assisted living, faith community nursing, life transition, nursing, older adults



  1. Huebner, Carol Ann


ABSTRACT: The transition from independent living to assisted living is a significant life process that may be compared to crossing a bridge. Faith community nurses can support older adults through this transition. This article presents a conceptual meaning of transition, a framework with a spiritual dimension, and implications for Christian nurses. A case study illustrates how this transition typically occurs across time.


Article Content

Most of us have crossed bridges. But crossing the bridge from independent living to assisted living often is daunting to older persons. Consider Jan.

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Jan* was an 85-year-old retired perioperative nurse, weary of home maintenance, but in reasonably good physical health and still driving. On the surface, she seemed suited for independent living. Encouraged by friends, she sold her home and moved into an independent living apartment in a retirement community. A few months later, Jan still had difficulty finding her way to and from the common dining room, and her car had more than a few new dents.


Was independent living still the best setting for Jan? The change from independent to assisted living may present an unsettling challenge for individuals and family members. Despite the hurdles, this life transition presents an opportunity for Christian nurses to carry out Jesus' words: "I was sick, and you looked after me" (Matthew 25:36, NIV). Faith community nurses (FCNs) can have an effective role in this phase of life by considering this transition as a process-like crossing a bridge-rather than as an event. Acting on observations, engaging in meaningful conversation, advocating, and using assertive communication will enable FCNs to support those considering a transition for themselves or a loved one.


This article reviews the conceptual meaning of transition, describes one framework with a spiritual dimension, and suggests how Christian nurses can help ease the transition to assisted living. The apostle Paul's letter to New Testament believers reminds us, in response to God's grace, to "clothe yourselves with compassion, kindness, humility, gentleness, and patience" (Colossians 3:12, NIV). These qualities further equip an FCN to walk across the bridge with older adults facing a life transition.



Why is this transition so unsettling? Senior adults may hesitate to initiate this life change because they do not want to leave familiar surroundings, they feel dread at the prospect of downsizing, have preconceived ideas about assisted living, and/or view the transition as an inevitable, unwelcome step toward the end of life. Moving to a less-independent situation is often perceived as a loss (Jacob, 2020).


Family members can be hesitant to broach the need for the transition or to discuss the financial impact, which may reach $50,000 per year (Genworth Financial, 2020). Also, family members may feel ill-equipped to handle the resistance and anger which may ensue.


Nursing theorist A. I. Meleis (1975) studied transitions in nursing. In her classic work with a colleague (Schumacher & Meleis, 1994), she suggested four types of transitions: developmental, situational, health-illness, and organizational. Moving from independent living to assisted living may be considered a health-illness transition. The authors theorized what we now understand-health-illness transitions occur across time.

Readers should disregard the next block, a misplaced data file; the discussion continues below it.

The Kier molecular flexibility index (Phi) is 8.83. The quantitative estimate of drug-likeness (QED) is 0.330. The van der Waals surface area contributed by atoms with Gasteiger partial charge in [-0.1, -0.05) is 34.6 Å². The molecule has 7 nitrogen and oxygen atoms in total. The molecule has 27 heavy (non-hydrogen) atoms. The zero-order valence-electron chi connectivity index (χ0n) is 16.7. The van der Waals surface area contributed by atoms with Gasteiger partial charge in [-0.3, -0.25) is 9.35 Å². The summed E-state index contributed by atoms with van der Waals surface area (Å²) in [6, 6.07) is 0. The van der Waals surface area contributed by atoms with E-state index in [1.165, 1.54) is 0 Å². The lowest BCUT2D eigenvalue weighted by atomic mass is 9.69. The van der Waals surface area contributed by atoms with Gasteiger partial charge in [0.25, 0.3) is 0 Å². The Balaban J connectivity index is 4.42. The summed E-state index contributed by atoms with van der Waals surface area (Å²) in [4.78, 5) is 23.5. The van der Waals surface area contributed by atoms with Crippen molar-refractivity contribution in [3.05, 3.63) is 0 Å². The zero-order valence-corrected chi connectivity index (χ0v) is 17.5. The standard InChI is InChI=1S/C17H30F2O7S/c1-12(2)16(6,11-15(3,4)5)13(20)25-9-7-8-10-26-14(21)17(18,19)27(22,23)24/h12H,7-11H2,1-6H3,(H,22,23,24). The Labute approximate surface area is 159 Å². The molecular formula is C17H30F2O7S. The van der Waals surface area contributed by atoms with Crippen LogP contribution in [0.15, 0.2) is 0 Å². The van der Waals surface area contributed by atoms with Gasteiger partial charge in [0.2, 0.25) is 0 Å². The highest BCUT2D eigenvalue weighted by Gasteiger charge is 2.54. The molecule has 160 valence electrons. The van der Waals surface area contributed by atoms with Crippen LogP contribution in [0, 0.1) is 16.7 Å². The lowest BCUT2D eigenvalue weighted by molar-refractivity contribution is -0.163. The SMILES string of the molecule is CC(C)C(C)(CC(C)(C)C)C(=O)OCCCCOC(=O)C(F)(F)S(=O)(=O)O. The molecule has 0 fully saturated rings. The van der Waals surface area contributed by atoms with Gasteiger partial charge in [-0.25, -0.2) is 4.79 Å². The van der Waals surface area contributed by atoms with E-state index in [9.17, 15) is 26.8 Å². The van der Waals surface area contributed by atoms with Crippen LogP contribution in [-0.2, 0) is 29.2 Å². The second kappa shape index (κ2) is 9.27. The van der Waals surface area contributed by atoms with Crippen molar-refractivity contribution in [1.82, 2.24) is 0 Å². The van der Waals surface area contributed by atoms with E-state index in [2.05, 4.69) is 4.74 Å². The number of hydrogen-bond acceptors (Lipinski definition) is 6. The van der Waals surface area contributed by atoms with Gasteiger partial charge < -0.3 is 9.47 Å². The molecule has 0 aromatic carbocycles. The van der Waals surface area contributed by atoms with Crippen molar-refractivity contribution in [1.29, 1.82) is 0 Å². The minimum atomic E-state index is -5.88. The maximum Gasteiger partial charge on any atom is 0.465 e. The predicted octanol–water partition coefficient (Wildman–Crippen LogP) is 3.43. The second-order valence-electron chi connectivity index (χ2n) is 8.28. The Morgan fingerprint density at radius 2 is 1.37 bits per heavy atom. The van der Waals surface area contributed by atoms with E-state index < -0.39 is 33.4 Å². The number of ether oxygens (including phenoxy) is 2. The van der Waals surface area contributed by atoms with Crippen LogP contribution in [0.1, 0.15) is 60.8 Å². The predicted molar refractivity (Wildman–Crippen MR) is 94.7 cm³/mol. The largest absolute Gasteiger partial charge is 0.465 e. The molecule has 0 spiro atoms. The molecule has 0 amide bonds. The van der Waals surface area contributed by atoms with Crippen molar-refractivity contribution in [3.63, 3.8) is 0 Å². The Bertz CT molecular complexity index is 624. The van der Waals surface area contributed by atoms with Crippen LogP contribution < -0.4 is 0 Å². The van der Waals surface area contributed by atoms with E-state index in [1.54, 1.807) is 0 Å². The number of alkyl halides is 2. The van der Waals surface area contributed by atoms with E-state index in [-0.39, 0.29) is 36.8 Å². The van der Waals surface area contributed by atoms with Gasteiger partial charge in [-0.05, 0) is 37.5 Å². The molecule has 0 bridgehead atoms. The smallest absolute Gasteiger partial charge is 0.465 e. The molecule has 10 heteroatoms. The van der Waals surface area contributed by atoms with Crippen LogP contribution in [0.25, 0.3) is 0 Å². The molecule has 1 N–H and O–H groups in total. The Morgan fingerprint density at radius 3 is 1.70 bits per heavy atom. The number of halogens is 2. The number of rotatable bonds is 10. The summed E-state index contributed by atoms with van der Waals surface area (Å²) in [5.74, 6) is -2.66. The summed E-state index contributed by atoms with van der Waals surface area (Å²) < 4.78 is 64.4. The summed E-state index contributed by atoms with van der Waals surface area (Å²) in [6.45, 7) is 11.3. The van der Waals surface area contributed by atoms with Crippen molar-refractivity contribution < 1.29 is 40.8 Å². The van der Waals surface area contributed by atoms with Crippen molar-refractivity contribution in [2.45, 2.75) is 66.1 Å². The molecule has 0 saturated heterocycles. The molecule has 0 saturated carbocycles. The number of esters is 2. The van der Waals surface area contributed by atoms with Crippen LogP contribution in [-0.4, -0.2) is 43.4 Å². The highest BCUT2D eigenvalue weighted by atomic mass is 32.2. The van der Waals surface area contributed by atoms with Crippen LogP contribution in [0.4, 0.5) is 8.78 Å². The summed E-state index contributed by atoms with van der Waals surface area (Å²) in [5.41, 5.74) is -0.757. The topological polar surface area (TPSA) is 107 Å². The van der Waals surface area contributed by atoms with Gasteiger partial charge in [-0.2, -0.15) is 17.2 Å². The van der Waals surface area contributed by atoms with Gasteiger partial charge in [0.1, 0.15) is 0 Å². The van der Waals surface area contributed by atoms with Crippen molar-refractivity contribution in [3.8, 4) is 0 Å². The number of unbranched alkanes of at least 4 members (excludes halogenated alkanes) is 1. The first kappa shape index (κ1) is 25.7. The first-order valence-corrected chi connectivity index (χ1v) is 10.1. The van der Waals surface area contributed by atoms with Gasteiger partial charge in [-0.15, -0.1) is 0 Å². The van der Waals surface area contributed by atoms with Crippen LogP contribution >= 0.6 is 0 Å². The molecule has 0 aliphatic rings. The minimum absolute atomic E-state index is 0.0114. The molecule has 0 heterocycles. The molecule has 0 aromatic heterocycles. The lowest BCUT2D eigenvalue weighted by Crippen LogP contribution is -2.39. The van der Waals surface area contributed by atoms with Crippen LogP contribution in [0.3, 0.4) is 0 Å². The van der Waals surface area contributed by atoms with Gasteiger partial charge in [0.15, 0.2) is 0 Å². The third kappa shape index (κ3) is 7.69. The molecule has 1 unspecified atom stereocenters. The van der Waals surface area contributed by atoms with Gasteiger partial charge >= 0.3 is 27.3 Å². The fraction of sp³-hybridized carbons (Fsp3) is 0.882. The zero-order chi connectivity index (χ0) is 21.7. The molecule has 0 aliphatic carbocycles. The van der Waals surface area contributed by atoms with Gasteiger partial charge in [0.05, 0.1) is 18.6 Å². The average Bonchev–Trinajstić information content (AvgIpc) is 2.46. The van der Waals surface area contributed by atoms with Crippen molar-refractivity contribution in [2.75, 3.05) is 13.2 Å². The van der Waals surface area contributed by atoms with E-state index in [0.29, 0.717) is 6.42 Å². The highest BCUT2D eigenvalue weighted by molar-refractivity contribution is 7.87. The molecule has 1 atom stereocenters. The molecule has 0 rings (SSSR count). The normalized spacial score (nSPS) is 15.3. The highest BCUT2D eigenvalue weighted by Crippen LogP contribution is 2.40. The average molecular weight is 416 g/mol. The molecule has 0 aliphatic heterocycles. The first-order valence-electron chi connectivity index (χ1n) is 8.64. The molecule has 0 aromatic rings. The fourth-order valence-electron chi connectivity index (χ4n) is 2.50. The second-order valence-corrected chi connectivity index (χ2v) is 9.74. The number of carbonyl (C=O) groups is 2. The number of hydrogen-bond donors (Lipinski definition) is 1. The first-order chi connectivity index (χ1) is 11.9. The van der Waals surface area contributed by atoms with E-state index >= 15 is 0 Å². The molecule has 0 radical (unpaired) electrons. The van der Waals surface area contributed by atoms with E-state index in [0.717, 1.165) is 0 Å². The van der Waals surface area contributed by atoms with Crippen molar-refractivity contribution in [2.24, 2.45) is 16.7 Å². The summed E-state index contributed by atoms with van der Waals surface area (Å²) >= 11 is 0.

Saunders and Heliker (2008) interviewed in depth five women as they transitioned into assisted living. The researchers built on Schumacher and Meleis' (1994) work, finding four themes: deciding to move, becoming dependent, remembering what was and yearning for the past, and creating a new community. Figure 1 depicts the transition bridge supported by these themes, see Supplemental Digital Content, Figure S1,


Since the initial research, the concept of transition as a process has been echoed in newer studies. Scott and Mayo (2019) interviewed 17 women in assisted living to understand this transition from their perspectives. Their findings confirmed Saunders and Heliker's (2008) view that preplanning, execution, and adjustment were necessary to promote the health and well-being of older adults making transitions.


Couture et al. (2020) also contributed to the evidence in their qualitative systematic review. The authors examined factors from the perspective of caregivers that both helped and hindered the decision making about a new living environment for a person with dementia. Synthesizing findings from 31 publications, themes included residents' current living arrangements, potential living arrangements, and the degree to which a change would be acceptable. In sum, these types of transitions are indeed a process.



The American Healthcare Association and National Center for Assisted Living (AHCA/NCAL, n.d.) describe assisted living as "part of a continuum of long-term care services that provides a combination of housing, personal care services, and health care designed to respond to individuals who need assistance with normal daily activities in a way that promotes maximum independence" (p. 2). The National Center for Assisted Living (NCAL, 2019) reported that more than 810,000 Americans reside in assisted living; more than half are 85 years and older. The number is expected to exceed one million by 2050, complicated by polypharmacy and comorbidities (Bergman & Saltsman, 2018).


Older adults who transition to assisted living also experience psychological transition, including the loss of self-identity (Saunders & Heliker, 2008) and self-efficacy (Bandura, 1997). These facts create an imperative for Christian nurses to understand how to bridge the transition. Starting the conversation, though challenging, can involve multiple people who speak from different viewpoints. Many caring persons are involved, including members of the interprofessional healthcare team.


One suggestion (Barnett, 2021) for FCNs and others is to begin by asking specific questions related to health, self-care, mental health, and community (Sidebar, These four areas cover biopsychosocial spheres, providing the beginning of a holistic approach to concerns about transition to assisted living. The questions also tap the evidence-based 4M's of age-friendly systems: mobility, mentation, medication, and what matters (Pettis, 2020). Although these questions address a wide portion of key issues, one area should be added the spiritual dimension.



Faith community nurses, with their whole person care approach, are in an optimum position to walk alongside older adults facing a life transition, including offering spiritual care. Lepherd et al. (2019) observed that spiritual care may help senior adults to cope better with the transition to residential aged care. In their qualitative study exploring spirituality among older adults in residential care, the researchers asked, "How do older people describe their spirituality and its relevance to assisting them during their residence in an aged care facility?" (Lepherd et al., 2019, p. 2).